Sources within the Obama administration tell its favorite leak recipient that they will have the EPA start to regulate carbon dioxide emissions in the next few months. The decision will hit the energy and transportation sectors at a time when both will be needed for an economic recovery. Get ready for even more nationalization:
The Environmental Protection Agency is expected to act for the first time to regulate carbon dioxide and other greenhouse gases that scientists blame for the warming of the planet, according to top Obama administration officials.
The decision, which most likely would play out in stages over a period of months, would have a profound impact on transportation, manufacturing costs and how utilities generate power. It could accelerate the progress of energy and climate change legislation in Congress and form a basis for the United States’ negotiating position at United Nations climate talks set for December in Copenhagen.
The environmental agency is under order from the Supreme Court to make a determination whether carbon dioxide is a pollutant that endangers public health and welfare, an order that the Bush administration essentially ignored despite near-unanimous belief among agency experts that research points inexorably to such a finding.
Well, you have to love how the New York Times has decided to become the spin masters of the Obama administration. Take a look at the second paragraph of the article, in which John Broder breathlessly informs us that regulating carbon dioxide could “accelerate the progress of energy and climate change legislation in Congress and form a basis for the United States’ negotiating position at United Nations climate talks”. It could do all that, but what Broder doesn’t mention is that it will also rapidly increase energy costs, making it costlier to produce goods and services inside the US while foreign competitors gain an advantage.
How long does it take for Broder to mention the fact that increased regulation and imposition of controls will “significantly increase costs”? Paragraph 15, of 26. He only mentions it in reference to expected opposition from Rep. John Dingell (D-MI), whom Broder helpfully casts as a “champion” of the auto industry. Funny, though, that the New York Times didn’t bother much with describing people as “champions” of this industry when covering the auto-industry bailouts, which will now apparently go to waste, thanks to this new regulatory push that will make both the manufacturing and products of the industry obsolete.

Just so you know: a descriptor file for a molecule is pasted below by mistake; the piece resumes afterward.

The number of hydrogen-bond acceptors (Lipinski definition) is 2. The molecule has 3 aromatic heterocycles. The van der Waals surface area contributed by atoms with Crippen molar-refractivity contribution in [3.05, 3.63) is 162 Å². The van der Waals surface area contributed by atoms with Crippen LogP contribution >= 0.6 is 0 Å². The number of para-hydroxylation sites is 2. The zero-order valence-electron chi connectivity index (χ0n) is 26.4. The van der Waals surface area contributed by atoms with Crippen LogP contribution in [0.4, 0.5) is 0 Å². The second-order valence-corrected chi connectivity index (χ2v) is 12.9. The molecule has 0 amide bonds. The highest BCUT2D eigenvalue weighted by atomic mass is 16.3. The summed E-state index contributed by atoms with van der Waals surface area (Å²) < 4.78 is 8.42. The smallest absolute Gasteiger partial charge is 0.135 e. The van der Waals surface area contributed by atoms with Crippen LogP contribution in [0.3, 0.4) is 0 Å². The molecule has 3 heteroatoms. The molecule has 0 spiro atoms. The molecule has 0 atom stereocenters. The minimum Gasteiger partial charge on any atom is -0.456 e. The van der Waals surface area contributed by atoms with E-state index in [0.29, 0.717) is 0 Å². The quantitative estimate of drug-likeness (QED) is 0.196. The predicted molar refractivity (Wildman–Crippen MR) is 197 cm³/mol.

In fact, in the entire 26-paragraph article, only two paragraphs speak at all about the opposition to such an approach. The rest almost fawningly describe the effort in glowing, even heroic tones. It’s quite the piece of propaganda, and I’m certain the Obama administration will bless the NYT with even more scoops like this in the future. It’s far below Broder’s usual standard.
Interestingly, the Most Transparent and Accountable Administration in World History will not ask Congress to pass these new regulations. Getting the People’s Branch involved apparently is too time-consuming and tiresome. Instead, the EPA will just start issuing regulations, and will ask us to trust them to be reasonable. No, I’m not kidding:
She also said that while Mr. Obama supported Congressional action on climate change, he was also committed to using the regulatory authority of the executive branch to reduce emissions that contribute to global warming.
Mr. LaBolt said the White House would not interfere with the agency’s decision-making process.
If the environmental agency determines that carbon dioxide is a dangerous pollutant to be regulated under the Clean Air Act, it would set off one of the most extensive regulatory rule makings in history. Ms. Jackson knows that she would be stepping into a minefield of Congressional and industry opposition and said that she was trying to devise a program that allayed these worries.
Remember all those on the Left that complained about George Bush’s “imperial” approach to the Presidency? Do you suppose they’ll complain about this? Neither do I.